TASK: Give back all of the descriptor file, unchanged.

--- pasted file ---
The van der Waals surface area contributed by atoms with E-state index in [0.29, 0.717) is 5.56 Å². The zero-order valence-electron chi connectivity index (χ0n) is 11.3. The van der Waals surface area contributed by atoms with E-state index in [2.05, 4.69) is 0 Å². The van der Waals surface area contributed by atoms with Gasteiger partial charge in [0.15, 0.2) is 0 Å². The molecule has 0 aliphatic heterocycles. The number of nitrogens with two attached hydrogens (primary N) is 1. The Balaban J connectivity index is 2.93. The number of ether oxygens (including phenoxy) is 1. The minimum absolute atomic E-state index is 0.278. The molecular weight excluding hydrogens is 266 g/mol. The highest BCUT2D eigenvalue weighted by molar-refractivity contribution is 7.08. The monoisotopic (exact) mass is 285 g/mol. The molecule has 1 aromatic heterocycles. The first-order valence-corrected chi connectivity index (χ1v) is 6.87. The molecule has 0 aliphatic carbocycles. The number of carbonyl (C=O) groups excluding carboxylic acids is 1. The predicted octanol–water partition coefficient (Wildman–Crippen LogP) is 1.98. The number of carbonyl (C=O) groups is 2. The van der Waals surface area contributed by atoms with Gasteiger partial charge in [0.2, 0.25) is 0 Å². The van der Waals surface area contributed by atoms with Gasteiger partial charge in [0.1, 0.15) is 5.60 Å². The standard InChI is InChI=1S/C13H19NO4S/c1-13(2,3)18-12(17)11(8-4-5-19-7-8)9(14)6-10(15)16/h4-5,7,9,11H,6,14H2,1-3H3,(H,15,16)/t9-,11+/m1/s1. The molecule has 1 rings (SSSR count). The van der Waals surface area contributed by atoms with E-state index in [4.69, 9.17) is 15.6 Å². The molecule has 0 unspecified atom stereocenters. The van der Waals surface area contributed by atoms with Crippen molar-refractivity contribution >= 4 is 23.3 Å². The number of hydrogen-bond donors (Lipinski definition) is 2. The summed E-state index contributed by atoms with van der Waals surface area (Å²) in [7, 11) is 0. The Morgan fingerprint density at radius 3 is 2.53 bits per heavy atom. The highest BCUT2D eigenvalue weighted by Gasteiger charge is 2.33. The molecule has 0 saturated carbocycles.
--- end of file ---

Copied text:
The van der Waals surface area contributed by atoms with E-state index in [0.29, 0.717) is 5.56 Å². The zero-order valence-electron chi connectivity index (χ0n) is 11.3. The van der Waals surface area contributed by atoms with E-state index in [2.05, 4.69) is 0 Å². The van der Waals surface area contributed by atoms with Gasteiger partial charge in [0.15, 0.2) is 0 Å². The molecule has 0 aliphatic heterocycles. The number of nitrogens with two attached hydrogens (primary N) is 1. The Balaban J connectivity index is 2.93. The number of ether oxygens (including phenoxy) is 1. The minimum absolute atomic E-state index is 0.278. The molecular weight excluding hydrogens is 266 g/mol. The highest BCUT2D eigenvalue weighted by molar-refractivity contribution is 7.08. The monoisotopic (exact) mass is 285 g/mol. The molecule has 1 aromatic heterocycles. The first-order valence-corrected chi connectivity index (χ1v) is 6.87. The molecule has 0 aliphatic carbocycles. The number of carbonyl (C=O) groups excluding carboxylic acids is 1. The predicted octanol–water partition coefficient (Wildman–Crippen LogP) is 1.98. The number of carbonyl (C=O) groups is 2. The van der Waals surface area contributed by atoms with Gasteiger partial charge in [0.2, 0.25) is 0 Å². The van der Waals surface area contributed by atoms with Gasteiger partial charge in [0.1, 0.15) is 5.60 Å². The standard InChI is InChI=1S/C13H19NO4S/c1-13(2,3)18-12(17)11(8-4-5-19-7-8)9(14)6-10(15)16/h4-5,7,9,11H,6,14H2,1-3H3,(H,15,16)/t9-,11+/m1/s1. The molecule has 1 rings (SSSR count). The van der Waals surface area contributed by atoms with E-state index in [4.69, 9.17) is 15.6 Å². The molecule has 0 unspecified atom stereocenters. The van der Waals surface area contributed by atoms with Crippen molar-refractivity contribution >= 4 is 23.3 Å². The number of hydrogen-bond donors (Lipinski definition) is 2. The summed E-state index contributed by atoms with van der Waals surface area (Å²) in [7, 11) is 0. The Morgan fingerprint density at radius 3 is 2.53 bits per heavy atom. The highest BCUT2D eigenvalue weighted by Gasteiger charge is 2.33. The molecule has 0 saturated carbocycles.